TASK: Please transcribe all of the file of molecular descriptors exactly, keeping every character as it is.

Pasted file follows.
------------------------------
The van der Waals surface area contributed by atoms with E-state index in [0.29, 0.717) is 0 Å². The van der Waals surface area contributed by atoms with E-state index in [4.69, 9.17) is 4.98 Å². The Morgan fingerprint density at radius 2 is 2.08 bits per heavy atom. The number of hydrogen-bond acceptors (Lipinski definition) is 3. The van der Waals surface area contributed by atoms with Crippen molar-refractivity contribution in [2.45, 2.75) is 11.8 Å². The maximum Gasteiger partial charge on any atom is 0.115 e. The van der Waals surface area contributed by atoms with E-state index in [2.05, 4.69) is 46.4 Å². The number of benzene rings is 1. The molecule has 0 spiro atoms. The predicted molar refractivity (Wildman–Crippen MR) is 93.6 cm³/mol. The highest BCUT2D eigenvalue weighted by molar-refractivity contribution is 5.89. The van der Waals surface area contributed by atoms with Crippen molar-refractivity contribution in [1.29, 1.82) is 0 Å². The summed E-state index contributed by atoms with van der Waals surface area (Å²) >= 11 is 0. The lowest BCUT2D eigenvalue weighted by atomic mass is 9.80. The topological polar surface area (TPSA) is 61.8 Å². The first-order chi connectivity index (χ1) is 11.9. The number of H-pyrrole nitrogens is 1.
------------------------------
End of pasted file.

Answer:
The van der Waals surface area contributed by atoms with E-state index in [0.29, 0.717) is 0 Å². The van der Waals surface area contributed by atoms with E-state index in [4.69, 9.17) is 4.98 Å². The Morgan fingerprint density at radius 2 is 2.08 bits per heavy atom. The number of hydrogen-bond acceptors (Lipinski definition) is 3. The van der Waals surface area contributed by atoms with Crippen molar-refractivity contribution in [2.45, 2.75) is 11.8 Å². The maximum Gasteiger partial charge on any atom is 0.115 e. The van der Waals surface area contributed by atoms with E-state index in [2.05, 4.69) is 46.4 Å². The number of benzene rings is 1. The molecule has 0 spiro atoms. The predicted molar refractivity (Wildman–Crippen MR) is 93.6 cm³/mol. The highest BCUT2D eigenvalue weighted by molar-refractivity contribution is 5.89. The van der Waals surface area contributed by atoms with Crippen molar-refractivity contribution in [1.29, 1.82) is 0 Å². The summed E-state index contributed by atoms with van der Waals surface area (Å²) >= 11 is 0. The lowest BCUT2D eigenvalue weighted by atomic mass is 9.80. The topological polar surface area (TPSA) is 61.8 Å². The first-order chi connectivity index (χ1) is 11.9. The number of H-pyrrole nitrogens is 1.